And I said, “Hey, can I just buy that for you?”
And he looked at me in complete shock…and said…”Um…No, it’s okay. I will put it back. I don’t need it that bad. I’m sorry.”
Me: “Are you sure? I really don’t mind buying it for you. You can pay it forward sometime.”
Him: “No, it’s okay. I’ll put it back. I’m really sorry.”
Me: “Don’t you need it? Won’t you need it in the future?”
Him: “No, it’s fine. I don’t really need it.” And he apologized again.
Me: “It’s okay…I know how life can get. I’ve been there. Thanks.”
And then he went and put it back, and apologized to me one more time. And then he left.
And I just stood there in the aisle, wondering what just happened. All I remember thinking was that I really wanted him to keep his dignity. The fact that he apologized so much showed me that he was remorseful and just felt a lot of shame about it. And I just wanted to try to show him love. I should have asked him his name. I should have asked if he wanted to hang out. I got so sad afterwards. I just was like, God, nothing else matters except him…and I just want him to have hope. I just want him to have joy. Please take care of him and bless him and help him. My heart just ached for him and his situation. And maybe it’s not a big deal, maybe it was just like an impulse thing…but to me it seemed bigger than that. It seemed symptomatic of a bigger problem, I don’t know if it was related to meth production or an addiction, or what. I was just like, God, I can’t stand seeing people like this. Struggling. Please help him. If And I thought to myself that if I see him again, I will ask him to hang out. It was just a jarring experience and I am glad that it affected me because I want people’s sadnesses to affect me. I just want to care more.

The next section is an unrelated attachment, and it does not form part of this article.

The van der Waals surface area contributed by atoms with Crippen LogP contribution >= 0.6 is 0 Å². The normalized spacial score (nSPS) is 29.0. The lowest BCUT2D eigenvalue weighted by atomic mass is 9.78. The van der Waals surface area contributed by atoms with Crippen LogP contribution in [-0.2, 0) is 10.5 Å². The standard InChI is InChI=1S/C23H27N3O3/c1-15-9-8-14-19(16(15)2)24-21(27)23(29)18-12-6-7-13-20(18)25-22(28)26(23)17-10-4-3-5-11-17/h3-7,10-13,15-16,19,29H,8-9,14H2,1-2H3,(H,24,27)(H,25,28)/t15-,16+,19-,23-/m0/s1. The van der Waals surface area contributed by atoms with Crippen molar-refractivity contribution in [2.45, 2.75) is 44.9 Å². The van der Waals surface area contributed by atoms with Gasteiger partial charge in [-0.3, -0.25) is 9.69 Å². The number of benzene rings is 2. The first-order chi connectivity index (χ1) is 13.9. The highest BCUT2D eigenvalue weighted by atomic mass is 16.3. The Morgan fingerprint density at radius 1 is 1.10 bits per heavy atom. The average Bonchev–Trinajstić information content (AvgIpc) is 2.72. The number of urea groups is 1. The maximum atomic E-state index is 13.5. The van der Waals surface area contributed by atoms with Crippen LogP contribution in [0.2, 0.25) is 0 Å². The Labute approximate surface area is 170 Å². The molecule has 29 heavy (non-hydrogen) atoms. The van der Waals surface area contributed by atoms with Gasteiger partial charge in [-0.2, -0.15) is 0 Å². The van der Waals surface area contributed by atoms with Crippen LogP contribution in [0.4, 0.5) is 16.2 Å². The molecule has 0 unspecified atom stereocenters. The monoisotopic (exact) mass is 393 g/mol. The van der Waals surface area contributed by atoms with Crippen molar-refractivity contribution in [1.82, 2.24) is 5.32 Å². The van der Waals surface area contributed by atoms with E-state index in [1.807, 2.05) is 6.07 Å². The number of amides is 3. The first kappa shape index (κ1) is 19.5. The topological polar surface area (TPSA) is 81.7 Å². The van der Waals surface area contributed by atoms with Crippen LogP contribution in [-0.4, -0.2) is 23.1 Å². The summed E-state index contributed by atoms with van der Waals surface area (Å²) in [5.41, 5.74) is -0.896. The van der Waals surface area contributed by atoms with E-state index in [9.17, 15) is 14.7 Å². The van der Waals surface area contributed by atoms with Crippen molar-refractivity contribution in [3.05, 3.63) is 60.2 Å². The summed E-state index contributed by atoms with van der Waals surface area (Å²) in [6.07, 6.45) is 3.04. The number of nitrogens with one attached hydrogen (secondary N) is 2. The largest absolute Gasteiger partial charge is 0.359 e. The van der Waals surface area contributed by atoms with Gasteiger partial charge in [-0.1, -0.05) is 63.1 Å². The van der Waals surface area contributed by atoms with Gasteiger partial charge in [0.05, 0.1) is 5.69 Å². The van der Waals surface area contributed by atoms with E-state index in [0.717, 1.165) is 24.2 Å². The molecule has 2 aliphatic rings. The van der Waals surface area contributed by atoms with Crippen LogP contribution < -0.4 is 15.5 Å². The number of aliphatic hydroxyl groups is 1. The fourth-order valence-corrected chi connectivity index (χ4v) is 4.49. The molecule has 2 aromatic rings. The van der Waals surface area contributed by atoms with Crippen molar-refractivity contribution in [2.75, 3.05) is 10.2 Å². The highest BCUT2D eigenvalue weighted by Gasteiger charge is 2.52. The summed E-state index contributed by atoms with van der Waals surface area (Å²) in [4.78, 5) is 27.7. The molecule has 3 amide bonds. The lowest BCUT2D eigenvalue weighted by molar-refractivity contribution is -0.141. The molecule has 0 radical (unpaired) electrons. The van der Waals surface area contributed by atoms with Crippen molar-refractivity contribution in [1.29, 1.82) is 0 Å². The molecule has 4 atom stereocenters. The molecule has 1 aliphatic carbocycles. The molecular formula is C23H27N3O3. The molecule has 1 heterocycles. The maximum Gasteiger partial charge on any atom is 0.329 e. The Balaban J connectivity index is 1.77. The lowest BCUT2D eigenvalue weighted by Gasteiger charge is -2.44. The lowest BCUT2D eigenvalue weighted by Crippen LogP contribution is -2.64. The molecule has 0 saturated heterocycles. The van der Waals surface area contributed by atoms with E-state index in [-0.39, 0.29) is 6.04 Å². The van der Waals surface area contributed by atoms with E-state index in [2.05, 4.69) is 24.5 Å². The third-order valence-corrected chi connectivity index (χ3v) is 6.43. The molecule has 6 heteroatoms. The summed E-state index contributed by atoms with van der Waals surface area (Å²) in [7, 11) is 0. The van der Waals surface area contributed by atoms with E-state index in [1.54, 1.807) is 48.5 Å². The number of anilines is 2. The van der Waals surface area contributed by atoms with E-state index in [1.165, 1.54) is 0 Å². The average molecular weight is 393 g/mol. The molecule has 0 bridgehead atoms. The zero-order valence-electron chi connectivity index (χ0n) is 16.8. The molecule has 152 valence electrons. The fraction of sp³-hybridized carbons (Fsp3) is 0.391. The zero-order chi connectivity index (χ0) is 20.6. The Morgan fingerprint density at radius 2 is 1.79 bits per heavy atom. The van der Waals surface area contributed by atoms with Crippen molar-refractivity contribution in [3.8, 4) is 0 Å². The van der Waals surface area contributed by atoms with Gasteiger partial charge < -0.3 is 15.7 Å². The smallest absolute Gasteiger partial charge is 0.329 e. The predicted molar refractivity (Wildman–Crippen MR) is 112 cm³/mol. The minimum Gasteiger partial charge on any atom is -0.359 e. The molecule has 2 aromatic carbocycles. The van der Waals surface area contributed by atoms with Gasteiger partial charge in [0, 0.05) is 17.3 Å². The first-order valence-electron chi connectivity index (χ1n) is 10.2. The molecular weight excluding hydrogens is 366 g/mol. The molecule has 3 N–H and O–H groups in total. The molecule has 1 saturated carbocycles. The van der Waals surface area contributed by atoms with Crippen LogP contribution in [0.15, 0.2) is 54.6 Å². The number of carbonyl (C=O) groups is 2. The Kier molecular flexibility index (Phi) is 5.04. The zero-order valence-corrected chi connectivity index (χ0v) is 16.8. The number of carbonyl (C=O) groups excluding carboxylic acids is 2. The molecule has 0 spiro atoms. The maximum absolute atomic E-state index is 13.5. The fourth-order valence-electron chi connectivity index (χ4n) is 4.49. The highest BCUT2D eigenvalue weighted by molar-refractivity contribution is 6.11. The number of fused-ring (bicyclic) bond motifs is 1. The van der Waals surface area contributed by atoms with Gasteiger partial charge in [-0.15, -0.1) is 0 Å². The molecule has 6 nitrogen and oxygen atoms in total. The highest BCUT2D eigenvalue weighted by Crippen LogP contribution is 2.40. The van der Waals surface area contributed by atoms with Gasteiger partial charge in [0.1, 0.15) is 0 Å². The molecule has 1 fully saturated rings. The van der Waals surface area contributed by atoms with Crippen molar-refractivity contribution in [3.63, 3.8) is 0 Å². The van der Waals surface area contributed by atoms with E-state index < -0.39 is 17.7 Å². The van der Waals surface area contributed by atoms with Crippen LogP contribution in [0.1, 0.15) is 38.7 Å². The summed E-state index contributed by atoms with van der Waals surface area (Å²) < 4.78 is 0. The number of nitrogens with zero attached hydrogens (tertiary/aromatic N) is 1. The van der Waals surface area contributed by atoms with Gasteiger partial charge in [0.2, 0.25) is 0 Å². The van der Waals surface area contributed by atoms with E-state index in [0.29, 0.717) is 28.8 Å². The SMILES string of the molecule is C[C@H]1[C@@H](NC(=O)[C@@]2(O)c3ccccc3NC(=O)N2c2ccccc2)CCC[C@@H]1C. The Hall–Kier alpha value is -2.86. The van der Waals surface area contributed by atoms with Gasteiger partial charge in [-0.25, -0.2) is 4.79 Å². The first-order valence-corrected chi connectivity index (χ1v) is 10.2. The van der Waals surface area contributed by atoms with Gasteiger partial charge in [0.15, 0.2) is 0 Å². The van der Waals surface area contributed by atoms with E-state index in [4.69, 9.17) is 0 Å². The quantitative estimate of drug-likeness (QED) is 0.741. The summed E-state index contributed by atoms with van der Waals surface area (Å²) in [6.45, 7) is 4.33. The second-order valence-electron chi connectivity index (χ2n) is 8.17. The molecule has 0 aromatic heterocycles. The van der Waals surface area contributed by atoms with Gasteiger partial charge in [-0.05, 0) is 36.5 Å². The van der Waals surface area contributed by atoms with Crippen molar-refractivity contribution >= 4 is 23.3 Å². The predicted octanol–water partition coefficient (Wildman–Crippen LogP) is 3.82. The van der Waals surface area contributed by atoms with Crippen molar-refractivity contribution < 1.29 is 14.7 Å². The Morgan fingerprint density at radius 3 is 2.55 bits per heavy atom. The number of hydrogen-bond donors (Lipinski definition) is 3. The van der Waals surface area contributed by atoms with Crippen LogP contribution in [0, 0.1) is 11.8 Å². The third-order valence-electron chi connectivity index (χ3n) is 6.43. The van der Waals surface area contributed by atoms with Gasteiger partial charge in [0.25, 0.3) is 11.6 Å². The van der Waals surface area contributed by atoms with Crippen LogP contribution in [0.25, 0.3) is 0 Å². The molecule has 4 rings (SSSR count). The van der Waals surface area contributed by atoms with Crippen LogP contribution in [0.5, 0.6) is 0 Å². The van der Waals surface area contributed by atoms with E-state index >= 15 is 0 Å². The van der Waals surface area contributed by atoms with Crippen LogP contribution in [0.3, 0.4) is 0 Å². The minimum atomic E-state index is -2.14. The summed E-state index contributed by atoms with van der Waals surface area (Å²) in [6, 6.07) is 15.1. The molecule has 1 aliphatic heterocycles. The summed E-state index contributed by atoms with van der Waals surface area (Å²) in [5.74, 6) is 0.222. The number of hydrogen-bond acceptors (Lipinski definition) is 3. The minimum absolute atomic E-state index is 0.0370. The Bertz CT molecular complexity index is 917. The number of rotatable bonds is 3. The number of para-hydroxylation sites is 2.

I bring this up because I’ve been reading Brené Brown’s Daring Greatly. As you may know, the book is about the powerful effects of shame in our life, and how to overcome them. Dr. Brown discusses how we overwhelmingly need love, connection, and belonging – because we are relational human beings – and how our fear of being rejected causes us to stiff-arm or run away from showing our vulnerabilities. In order to find freedom from the prison that shame keeps us locked in, we are to own our vulnerabilities, embrace self-compassion, and reach out to empathetic others. What is more, we are to choose to live an engaged life where we step out of the shadows, and embrace the risks and emotional exposure that come our way in every interaction.
The goal in all of this is wholehearted living: “engaging with our lives from a place of worthiness. It means cultivating the courage, compassion and connection to wake up in the morning and think, ‘No matter what gets done and how much is left undone, I am enough.’ It’s going to bed at night thinking, ‘Yes, I am imperfect and vulnerable and sometimes afraid, but that doesn’t change the truth that I am also brave and worthy of love and belonging” (p10).